And then there was the infamous scene at the movie theater in Fort Worth, when my mother and sister and I were in line to buy tickets, and my mom made the mistake of not walking over to the trash can to properly dispose of her half-smoked Virginia Slim. (Which was only half-smoked because we were bugging her about smoking in such a crowded place anyway.) But it wasn’t me who went off this time. It was my sister. And all I can say is that I wouldn’t want to be a smoker and run into my sister in a dark, butt-filled alley.

What brought this whole rant on took place as I was driving in to work yesterday and I saw this guy toss his Camel stub out the window. (At least he looked like a Camel smoker—all hard and sallow and stubby.) And it got me to thinking that I hadn’t actually seen anyone littering like this in a while (relatively speaking, that is). Were smokers becoming more conscientious? Were my dreams coming true? Was the world becoming a better place? Sadly, no. I realized it had just been so cold out lately that no one wanted to roll down their window to flick their butts.

Except this guy. Who, I can only hope, will get his someday. Until then, people, don’t be a butthead. Keep your butts to yourself!


When Good Service Goes Bad January 9, 2009

In my head, I’m always bitching about bad service. Maybe a cashier didn’t say thank you when she finished ringing me up or the guy at the drive-through forgot to give me a straw, or — my personal favorite! — the person behind the counter didn’t even bother to get off their cellphone while they were helping me with my transaction. I’m a HUGE believer in good customer service and feel strongly that it can literally make or break a business.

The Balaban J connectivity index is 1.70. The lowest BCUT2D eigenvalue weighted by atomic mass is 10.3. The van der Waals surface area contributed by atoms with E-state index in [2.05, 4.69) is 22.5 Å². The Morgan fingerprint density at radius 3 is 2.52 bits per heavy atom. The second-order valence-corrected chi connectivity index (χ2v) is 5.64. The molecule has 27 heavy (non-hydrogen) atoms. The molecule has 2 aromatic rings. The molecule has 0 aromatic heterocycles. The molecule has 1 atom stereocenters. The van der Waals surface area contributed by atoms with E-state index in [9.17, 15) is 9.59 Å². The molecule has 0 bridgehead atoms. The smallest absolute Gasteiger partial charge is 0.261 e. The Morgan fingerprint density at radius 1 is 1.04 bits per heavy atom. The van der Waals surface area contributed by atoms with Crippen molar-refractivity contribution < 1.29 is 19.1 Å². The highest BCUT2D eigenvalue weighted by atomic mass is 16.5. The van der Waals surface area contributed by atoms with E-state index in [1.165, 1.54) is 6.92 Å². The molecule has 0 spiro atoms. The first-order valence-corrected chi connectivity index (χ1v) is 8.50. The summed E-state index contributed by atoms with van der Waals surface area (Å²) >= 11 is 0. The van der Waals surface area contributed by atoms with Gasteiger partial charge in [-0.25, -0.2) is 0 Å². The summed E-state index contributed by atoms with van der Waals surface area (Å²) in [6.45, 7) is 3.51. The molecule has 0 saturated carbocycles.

Through no skill of my own, but rather through my job, I’ve been lucky enough to have been hosted at some pretty swanky hotels, restaurants, spas, and even on a private jet once, and as such, have been treated to some examples of personal service and attention like you can’t believe. But is there a point at which good service turns bad? My brother Jon — who just happens to be the smartest guy I know — thinks so.

2729979786_de6147988c_m4My brother and his wife were dining at a semi-posh Atlanta restaurant recently and they could barely take a sip of their wine without a waiter refilling it or could hardly start a new sentence without someone popping by to ask how they were doing. As a couple with two small children (as precious as they may be), they look forward to an evening out as a way to escape all the chatter and chaos and want nothing more than to be able to sit back and relax for a while. But apparently this dinner was anything but relaxing. “I hate good service!” my brother told me afterward.

There does seem to be a fine line between good service and service that’s just a little too good. But I’d rather have annoyingly good service versus annoyingly bad service any day!

Which reminds of an incident last week, went I went to the AT&T store to buy my new iPhone. The woman helping me was knowledgeable and helpful and everything was going along perfectly well until we were wrapping up the transaction and she let me know that someone might be calling me and asking me about how I was treated that day. At this point, she looked me straight in the eye, reminded me of her name, and said, “Be sure and give me a 5. A 5 is what I need. A 5 will give me a great rating. Remember, when they call you, to give me a 5.” Not “Please give me a 5” or “I’d be flattered if you gave me a 5,” but rather a “Give me a 5 or else!” I wanted to say something back to her like, “Don’t push it, beeaatttcch!” but I just smiled and walked out the door. She should know, though, that when AT&T does come calling, I’ll be making up my own damn mind about what score to give her, and it certainly won’t be a 5. I guess good customers can sometimes go bad, too!